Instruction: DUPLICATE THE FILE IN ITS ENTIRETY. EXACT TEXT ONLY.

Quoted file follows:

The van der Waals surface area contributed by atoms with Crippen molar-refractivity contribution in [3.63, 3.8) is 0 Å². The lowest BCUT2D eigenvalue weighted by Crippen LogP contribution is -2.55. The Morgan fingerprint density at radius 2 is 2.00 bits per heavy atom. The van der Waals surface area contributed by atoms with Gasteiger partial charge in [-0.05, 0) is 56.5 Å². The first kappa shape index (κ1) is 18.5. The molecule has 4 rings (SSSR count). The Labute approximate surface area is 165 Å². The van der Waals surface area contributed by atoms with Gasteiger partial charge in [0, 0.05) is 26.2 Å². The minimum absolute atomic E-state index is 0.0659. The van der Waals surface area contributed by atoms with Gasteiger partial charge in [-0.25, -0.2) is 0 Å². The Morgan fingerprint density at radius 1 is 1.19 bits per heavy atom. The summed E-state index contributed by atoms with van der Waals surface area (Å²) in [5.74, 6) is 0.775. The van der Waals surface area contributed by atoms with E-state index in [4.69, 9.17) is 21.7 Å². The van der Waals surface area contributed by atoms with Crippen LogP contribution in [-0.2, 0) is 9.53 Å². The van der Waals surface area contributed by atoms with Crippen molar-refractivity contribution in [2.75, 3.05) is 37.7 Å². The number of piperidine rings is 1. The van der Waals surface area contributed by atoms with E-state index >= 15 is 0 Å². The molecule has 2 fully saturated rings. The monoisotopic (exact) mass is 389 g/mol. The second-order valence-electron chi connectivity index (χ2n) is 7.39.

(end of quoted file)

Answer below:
The van der Waals surface area contributed by atoms with Crippen molar-refractivity contribution in [3.63, 3.8) is 0 Å². The lowest BCUT2D eigenvalue weighted by Crippen LogP contribution is -2.55. The Morgan fingerprint density at radius 2 is 2.00 bits per heavy atom. The van der Waals surface area contributed by atoms with Gasteiger partial charge in [-0.05, 0) is 56.5 Å². The first kappa shape index (κ1) is 18.5. The molecule has 4 rings (SSSR count). The Labute approximate surface area is 165 Å². The van der Waals surface area contributed by atoms with Gasteiger partial charge in [0, 0.05) is 26.2 Å². The minimum absolute atomic E-state index is 0.0659. The van der Waals surface area contributed by atoms with Gasteiger partial charge in [-0.25, -0.2) is 0 Å². The Morgan fingerprint density at radius 1 is 1.19 bits per heavy atom. The summed E-state index contributed by atoms with van der Waals surface area (Å²) in [5.74, 6) is 0.775. The van der Waals surface area contributed by atoms with E-state index in [4.69, 9.17) is 21.7 Å². The van der Waals surface area contributed by atoms with Crippen LogP contribution in [-0.2, 0) is 9.53 Å². The van der Waals surface area contributed by atoms with Crippen molar-refractivity contribution in [2.75, 3.05) is 37.7 Å². The number of piperidine rings is 1. The van der Waals surface area contributed by atoms with E-state index >= 15 is 0 Å². The molecule has 2 fully saturated rings. The monoisotopic (exact) mass is 389 g/mol. The second-order valence-electron chi connectivity index (χ2n) is 7.39.